Presented as a poster at the Triological Society Combined Sections Meeting, Miami, Florida, U.S.A., January 26–28, 2012.
Article first published online: 23 MAR 2012
Copyright © 2012 The American Laryngological, Rhinological, and Otological Society, Inc.
Volume 122, Issue 7, pages 1615–1619, July 2012
How to Cite
Dingle, I., Stachiw, N., Bartlett, A. and Lambert, P. (2012), Bilateral inverted papilloma of the middle ear with intracranial involvement and malignant transformation: First reported case. The Laryngoscope, 122: 1615–1619. doi: 10.1002/lary.23247
The authors have no funding, financial relationships, or conflicts of interest to disclose.
- Issue published online: 21 JUN 2012
- Article first published online: 23 MAR 2012
- Manuscript Accepted: 18 JAN 2012
- Manuscript Received: 12 JAN 2012
- Inverted papilloma;
- Schneiderian papilloma;
- middle ear;
- malignant transformation;
- squamous cell carcinoma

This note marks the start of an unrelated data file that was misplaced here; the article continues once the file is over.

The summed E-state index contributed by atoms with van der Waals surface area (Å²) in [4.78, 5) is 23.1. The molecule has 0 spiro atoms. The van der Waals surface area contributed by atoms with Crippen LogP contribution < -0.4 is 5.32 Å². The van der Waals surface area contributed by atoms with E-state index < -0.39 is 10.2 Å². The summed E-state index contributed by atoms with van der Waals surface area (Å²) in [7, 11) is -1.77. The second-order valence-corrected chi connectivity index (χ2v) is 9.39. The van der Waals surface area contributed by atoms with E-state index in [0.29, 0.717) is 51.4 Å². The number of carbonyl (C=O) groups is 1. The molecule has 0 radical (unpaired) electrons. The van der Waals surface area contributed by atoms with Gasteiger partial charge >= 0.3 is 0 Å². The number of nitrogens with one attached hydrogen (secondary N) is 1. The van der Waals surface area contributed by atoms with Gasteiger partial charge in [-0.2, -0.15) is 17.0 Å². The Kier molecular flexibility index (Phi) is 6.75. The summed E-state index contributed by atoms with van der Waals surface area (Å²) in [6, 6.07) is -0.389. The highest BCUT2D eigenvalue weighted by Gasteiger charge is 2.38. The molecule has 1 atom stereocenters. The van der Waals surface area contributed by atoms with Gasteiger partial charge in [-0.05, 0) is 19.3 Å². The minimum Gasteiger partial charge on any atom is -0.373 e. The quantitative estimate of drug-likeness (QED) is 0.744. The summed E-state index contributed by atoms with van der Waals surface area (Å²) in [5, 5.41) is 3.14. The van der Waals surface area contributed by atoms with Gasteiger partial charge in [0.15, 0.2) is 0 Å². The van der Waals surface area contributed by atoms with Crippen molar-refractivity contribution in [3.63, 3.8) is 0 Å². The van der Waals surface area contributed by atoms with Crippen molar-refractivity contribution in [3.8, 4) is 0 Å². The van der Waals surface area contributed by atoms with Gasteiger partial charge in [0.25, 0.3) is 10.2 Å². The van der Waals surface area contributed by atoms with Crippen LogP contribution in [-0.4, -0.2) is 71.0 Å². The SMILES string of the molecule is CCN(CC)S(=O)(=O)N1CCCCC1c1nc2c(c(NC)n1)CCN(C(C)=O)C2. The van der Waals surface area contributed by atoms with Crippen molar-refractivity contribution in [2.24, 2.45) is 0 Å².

Inverted (Schneiderian) papilloma (IP) is a benign but locally aggressive tumor that is typically located in the sinonasal tract. Middle ear involvement and intracranial extension are rare. We present a patient with a history of a completely resected right nasal cavity IP that returned 7 months later with hearing loss, bilateral aural fullness, and right-sided facial weakness. Work-up revealed middle ear IP, and the patient underwent bilateral mastoidectomies. On both sides, the disease caused erosion of the tegmen and was adherent to the underlying dura. There was dehiscence of the carotid canal wall on the left. On the right, the tumor was discovered to have recurred 3 months after initial resection, resulting in complete facial nerve paralysis and trigeminal paresthesias. A right temporal bone resection was undertaken along with neurosurgery. The IP was discovered to have invaded through the dura of the temporal lobe, incase the internal carotid artery, and infiltrate the trigeminal nerve. The facial and vestibulocochlear nerves were sacrificed on the right. Pathology of the right temporal bone revealed malignant transformation to squamous carcinoma. The patient was referred to radiation oncology for postoperative therapy. To our knowledge, this is the first case of bilateral IP of the middle ear with intracranial involvement and malignant transformation. Discussion points include: 1) management of middle ear IP, 2) carotid canal wall dehiscence in erosive middle ear disease, 3) aggressive surgical excision in locally destructive middle ear tumors, and 4) the role of radiation therapy in malignant transformation of IP.